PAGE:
Marcus Aurelius: Quotes, Writing & Speeches

Instructor: Artem Cheprasov

Artem has a doctor of veterinary medicine degree.

Marcus Aurelius was a scholarly emperor. His thoughts survive in a work called 'Meditations' and three speeches debatably attributed to him survive as well. Learn more about them through some quotes in this lesson.

Marcus Aurelius

Marcus Aurelius was one of the most, if not the most, scholarly Roman Emperor. He lived and ruled during the second century AD. We are lucky in that a lot of his thoughts have been preserved for the ages throughout the centuries since they were first written or spoken. In this lesson, you'll get a good taste of his writing and speeches, and thus his own thinking, as you read many quotes from his works.

Marcus Aurelius
Marcus Aurelius


The most famous of Aurelius' works is Meditations. This is a collection of his own thoughts on life, ones that are deeply rooted in his Stoic philosophy. Stoicism, in the most basic sense, is a kind of philosophy that advocates knowledge, logical action, and internal self-control over being controlled by destructive emotions, external events, and indecision.

Let's let Aurelius give a few examples of this definition of stoicism:

''Remember how long thou hast been putting off these things, and how often thou hast received an opportunity from the gods, and yet dost not use it. Thou must now at last perceive of what universe thou art a part, and of what administrator of the universe thy existence is an efflux, and that a limit of time is fixed for thee, which if thou dost not use for clearing away the clouds from thy mind, it will go and thou wilt go, and it will never return.''

Note above how Aurelius advocates against indecision.

''Do not waste the remainder of thy life in thoughts about others, when thou dost not refer thy thoughts to some object of common utility. For thou losest the opportunity of doing something else when thou hast such thoughts as these, What is such a person doing, and why, and what is he saying, and what is he thinking of, and what is he contriving, and whatever else of the kind makes us wander away from the observation of our own ruling power.''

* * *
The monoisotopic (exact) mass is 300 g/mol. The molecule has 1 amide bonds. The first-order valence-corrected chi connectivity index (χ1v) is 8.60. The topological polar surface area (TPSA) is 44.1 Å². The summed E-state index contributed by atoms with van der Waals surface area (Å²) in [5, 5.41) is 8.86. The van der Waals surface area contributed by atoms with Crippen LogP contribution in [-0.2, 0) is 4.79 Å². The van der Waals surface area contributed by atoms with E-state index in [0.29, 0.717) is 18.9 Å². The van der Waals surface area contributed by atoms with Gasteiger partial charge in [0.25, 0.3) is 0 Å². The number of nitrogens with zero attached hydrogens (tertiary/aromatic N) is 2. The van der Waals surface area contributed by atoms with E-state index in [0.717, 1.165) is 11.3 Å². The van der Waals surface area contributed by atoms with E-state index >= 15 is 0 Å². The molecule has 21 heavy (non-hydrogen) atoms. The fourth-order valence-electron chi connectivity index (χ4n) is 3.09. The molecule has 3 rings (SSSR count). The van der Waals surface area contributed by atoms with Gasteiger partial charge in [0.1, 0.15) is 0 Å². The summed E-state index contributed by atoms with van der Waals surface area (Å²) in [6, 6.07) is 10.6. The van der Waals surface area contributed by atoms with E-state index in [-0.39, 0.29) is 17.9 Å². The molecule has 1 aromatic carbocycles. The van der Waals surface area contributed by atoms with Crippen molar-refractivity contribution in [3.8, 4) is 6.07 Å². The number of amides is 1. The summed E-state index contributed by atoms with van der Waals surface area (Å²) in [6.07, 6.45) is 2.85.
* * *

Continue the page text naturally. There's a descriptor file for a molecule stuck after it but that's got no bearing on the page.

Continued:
Above, Aurelius clearly advocates we stop worrying about external events.

''Take away thy opinion, and then there is taken away the complaint, 'I have been harmed.' Take away the complaint, 'I have been harmed,' and the harm is taken away.''

Here, Aurelius gives concrete advice on how to control thoughts and emotions so they don't get the best of us.


Besides Meditations, three speeches purported to be given by Aurelius have survived. One is a speech given to the Army. This occurred when, apparently, a rumor spread that Aurelius had died. As a result, Gaius Avidius Cassius, a military commander and governor, proclaimed himself emperor and unsuccessfully revolted.

''But perhaps even now, learning that I am alive, he has repented of his action; for surely it was only because he believed me dead, that he acted thus. But if he still maintain his opposition, yet when he learns that we are indeed marching against him, he will doubtless take a different view both from dread of you and from reverence for me.''

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